Negotiation is the only way out

Gunther Wertheimer

December 21, 1990|By Gunther Wertheimer

DESPITE all the bellicosity, hope -- even expectation -- is increasing that the Persian Gulf crisis will be resolved without military conflict. Iraq, facing massive force, appears to be looking for a way out. And American public opinion, which had supported President Bush strongly in his initial response to Iraqi aggression, has turned against the "offensive strategy" announced two days after the November election.

Subdued questions about the size of the forces deployed and the likely cost of war have burst into the open. The president and secretary of state succeeded in developing an international consensus, as evidenced by United Nations resolutions, but the support was more talk than action. U.S. allies have yet to commit meaningful numbers of troops or funds to support the effort. The talk may be that this is a conflict between Iraq and the world, but the reality is that it is basically an American affair.

The administration has failed in its effort to manufacture domestic consent for its policies. This failure results not from an inadequacy of presidential "leadership," but from the advocacy of flawed policies. People haven't accepted the changing rationales for war: Saddam Hussein is the new Hitler; any negotiations will take us down the road to Munich; oil; jobs; Iraq's nuclear potential; the establishment of a "new world order based on the rule of law."

The 1930s analogies, said Zbigniew Brzezinski, former national security adviser, have "trivialized Hitler" while exaggerating Saddam Hussein's power. The nuclear threat is not immediate, but five to 10 years down the road if all measures to enforce the non-proliferation treaty fail. The oil rationale struck a false note when Japan and Germany, far more dependent on Mideast supplies than we, gave no evidence that they saw their vital interests at stake. And Secretary James Baker's "one word" explanation of "jobs" was measured against the cost of lives in a war, and found wanting.

Moreover, the nature of the Kuwait and Saudi regimes produced profound unease. Troubling, too, are America's new allies, Syria foremost among them, now making their contributions to a "new world order based on the rule of law." The U.S. has relearned an old maxim: The enemy of my enemy is not necessarily my friend.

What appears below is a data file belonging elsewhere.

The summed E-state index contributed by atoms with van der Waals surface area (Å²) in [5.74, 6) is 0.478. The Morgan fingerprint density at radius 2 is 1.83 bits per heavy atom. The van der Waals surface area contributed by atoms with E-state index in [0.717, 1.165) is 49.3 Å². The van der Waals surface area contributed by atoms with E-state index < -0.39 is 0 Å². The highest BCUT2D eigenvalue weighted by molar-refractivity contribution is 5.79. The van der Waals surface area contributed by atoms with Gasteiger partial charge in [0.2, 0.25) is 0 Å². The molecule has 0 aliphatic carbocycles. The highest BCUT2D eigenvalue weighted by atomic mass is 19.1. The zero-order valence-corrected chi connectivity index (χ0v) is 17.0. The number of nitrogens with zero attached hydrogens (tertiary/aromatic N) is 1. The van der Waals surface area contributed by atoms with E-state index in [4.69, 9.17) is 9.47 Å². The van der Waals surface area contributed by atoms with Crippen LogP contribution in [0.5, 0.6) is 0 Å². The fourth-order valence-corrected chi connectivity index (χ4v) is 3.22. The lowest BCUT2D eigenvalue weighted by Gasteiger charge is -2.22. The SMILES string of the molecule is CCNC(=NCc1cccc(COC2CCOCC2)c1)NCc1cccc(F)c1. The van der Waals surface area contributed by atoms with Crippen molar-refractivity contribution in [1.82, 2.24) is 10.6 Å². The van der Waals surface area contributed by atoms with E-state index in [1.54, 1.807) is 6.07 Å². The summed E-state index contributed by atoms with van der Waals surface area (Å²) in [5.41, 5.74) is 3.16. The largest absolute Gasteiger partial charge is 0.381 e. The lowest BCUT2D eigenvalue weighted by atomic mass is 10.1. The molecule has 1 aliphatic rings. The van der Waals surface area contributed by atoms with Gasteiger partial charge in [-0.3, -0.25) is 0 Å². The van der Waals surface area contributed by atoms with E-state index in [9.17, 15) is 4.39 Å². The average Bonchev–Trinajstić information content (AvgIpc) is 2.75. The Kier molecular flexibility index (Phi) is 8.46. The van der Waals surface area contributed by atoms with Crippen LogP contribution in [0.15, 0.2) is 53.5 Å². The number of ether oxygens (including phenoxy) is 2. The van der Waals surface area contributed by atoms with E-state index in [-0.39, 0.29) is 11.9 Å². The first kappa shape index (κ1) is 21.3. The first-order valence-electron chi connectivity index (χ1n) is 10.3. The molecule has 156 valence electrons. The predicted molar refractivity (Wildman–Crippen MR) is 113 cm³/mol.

Against this background Congress began a cost-benefit analysis led not by isolated peaceniks, but by Sen. Sam Nunn, chairman of the Senate Armed Services Committee. Heeding warnings of two former chairmen of the joint chiefs of staff, seven former secretaries of defense and, indirectly, the director of the CIA, members of Congress began counseling patience.

The bargaining is already underway. Iraq has released the hostages. The U.S. has backed off its declarations that Saddam must be eliminated. Baker has said that once Iraq withdraws from Kuwait, nothing is precluded in direct negotiations between Kuwait and Iraq. All this even before the to-be-scheduled visits of the Iraqi foreign minister to Washington and the secretary of state to Baghdad.

The United States, the 20th century's last world superpower, is fully capable of reducing Baghdad to rubble. Instead, it is forced to confront the limits of its power. What would be the fruits of military victory in Iraq? Certainly not peace or regional stability. Certainly not tranquility at home.

Iraq is one more diversion, an extremely dangerous diversion, that again delays the critical choices this nation must make in redefining its national interests. We must stop squandering our resources and direct them at restoring the health of our people and our economy. A negotiated settlement in the Mideast, tough as that will be, is the only path toward this goal.

Gunther Wertheimer is a retired Baltimore businessman.


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